Note: I discovered weeks after this test that the filter drawer of this lens actually contained a Nikon UV filter. That might have influenced the result, so further testing required.
And these are the results of some testing with this setup are a bit disappointing! actually it seems that the sharpness of this particular lens cannot compare with ‘real’ telescopes, and that’s maybe not a great surprise. To be comparing apples with apples: the APO image was taken with a F/7 Esprit 120mm with a focal reducer/flattener to F/5,5 resulting focal length 663mm. Second point: the total imaging time of the reference image was 150 minutes, compared to only 7,5 minutes for the F2.8 image, and 50 minutes for the F4 image. .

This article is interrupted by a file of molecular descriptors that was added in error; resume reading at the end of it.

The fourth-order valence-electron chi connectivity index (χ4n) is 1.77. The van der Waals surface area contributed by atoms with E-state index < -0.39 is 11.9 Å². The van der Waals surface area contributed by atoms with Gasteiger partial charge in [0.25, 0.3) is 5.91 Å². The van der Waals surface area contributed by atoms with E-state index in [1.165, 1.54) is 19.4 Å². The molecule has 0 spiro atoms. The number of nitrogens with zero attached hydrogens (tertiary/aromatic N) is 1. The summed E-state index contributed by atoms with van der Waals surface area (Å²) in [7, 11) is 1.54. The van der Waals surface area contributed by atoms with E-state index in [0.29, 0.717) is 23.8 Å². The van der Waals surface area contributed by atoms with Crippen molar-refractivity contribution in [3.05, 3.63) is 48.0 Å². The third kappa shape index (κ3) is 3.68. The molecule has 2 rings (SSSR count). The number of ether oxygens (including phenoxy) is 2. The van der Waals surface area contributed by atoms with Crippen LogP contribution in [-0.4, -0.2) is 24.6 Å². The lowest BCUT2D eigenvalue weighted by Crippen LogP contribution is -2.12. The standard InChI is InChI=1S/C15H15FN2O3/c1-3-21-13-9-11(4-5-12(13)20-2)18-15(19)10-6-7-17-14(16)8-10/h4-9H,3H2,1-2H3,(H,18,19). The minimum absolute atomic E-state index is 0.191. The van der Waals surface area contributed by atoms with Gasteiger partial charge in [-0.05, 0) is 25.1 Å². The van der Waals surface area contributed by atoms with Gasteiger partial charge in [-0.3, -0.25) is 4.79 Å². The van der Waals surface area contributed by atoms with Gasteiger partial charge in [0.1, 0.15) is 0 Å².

- the images from the Nikkor are blown up to match the size of the reference image
- the Nikkor images are clearly less sharp, with notable halos on the brighter stars in the F2.8 image
- the star shape seems to be a bit irregular, that is not necessary a lesn issue it might be related to guiding issues.
The real strength of this lens is probably more in the area of wide-filed DSLR imaging?
And these are the images taken with the Nikkor 300mm F2.8 and the ASI183mm, using a Baader contrast booster 1 1/4″ filter to avoid blue/purple fringes and IR. The F/4 image can be recognised easily due to the 18-pointed stars, caused by the 9 iris blades in the lens. The F/4 image is clearly sharper, however the F2.8 image obviously got the image faster but with less sharpness.